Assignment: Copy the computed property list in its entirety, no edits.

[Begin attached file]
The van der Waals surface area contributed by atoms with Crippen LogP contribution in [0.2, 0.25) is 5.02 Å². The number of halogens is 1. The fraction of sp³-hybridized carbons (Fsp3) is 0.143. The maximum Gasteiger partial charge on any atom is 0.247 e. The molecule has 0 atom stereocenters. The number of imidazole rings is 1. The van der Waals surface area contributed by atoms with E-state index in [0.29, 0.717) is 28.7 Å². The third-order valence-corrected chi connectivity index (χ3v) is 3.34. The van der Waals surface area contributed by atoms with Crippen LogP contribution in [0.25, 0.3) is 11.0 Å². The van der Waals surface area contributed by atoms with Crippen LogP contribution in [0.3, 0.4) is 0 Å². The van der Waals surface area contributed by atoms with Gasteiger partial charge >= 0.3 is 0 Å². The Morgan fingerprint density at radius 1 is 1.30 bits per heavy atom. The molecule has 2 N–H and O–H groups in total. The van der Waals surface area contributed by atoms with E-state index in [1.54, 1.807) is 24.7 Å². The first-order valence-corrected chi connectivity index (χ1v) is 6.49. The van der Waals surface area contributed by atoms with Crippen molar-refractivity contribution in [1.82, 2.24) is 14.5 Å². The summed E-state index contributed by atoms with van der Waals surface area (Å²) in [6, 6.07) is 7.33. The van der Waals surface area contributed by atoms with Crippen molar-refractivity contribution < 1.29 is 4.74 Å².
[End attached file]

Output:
The van der Waals surface area contributed by atoms with Crippen LogP contribution in [0.2, 0.25) is 5.02 Å². The number of halogens is 1. The fraction of sp³-hybridized carbons (Fsp3) is 0.143. The maximum Gasteiger partial charge on any atom is 0.247 e. The molecule has 0 atom stereocenters. The number of imidazole rings is 1. The van der Waals surface area contributed by atoms with E-state index in [0.29, 0.717) is 28.7 Å². The third-order valence-corrected chi connectivity index (χ3v) is 3.34. The van der Waals surface area contributed by atoms with Crippen LogP contribution in [0.25, 0.3) is 11.0 Å². The van der Waals surface area contributed by atoms with Crippen LogP contribution in [0.3, 0.4) is 0 Å². The van der Waals surface area contributed by atoms with Gasteiger partial charge >= 0.3 is 0 Å². The Morgan fingerprint density at radius 1 is 1.30 bits per heavy atom. The molecule has 2 N–H and O–H groups in total. The van der Waals surface area contributed by atoms with E-state index in [1.54, 1.807) is 24.7 Å². The first-order valence-corrected chi connectivity index (χ1v) is 6.49. The van der Waals surface area contributed by atoms with Crippen molar-refractivity contribution in [1.82, 2.24) is 14.5 Å². The summed E-state index contributed by atoms with van der Waals surface area (Å²) in [6, 6.07) is 7.33. The van der Waals surface area contributed by atoms with Crippen molar-refractivity contribution < 1.29 is 4.74 Å².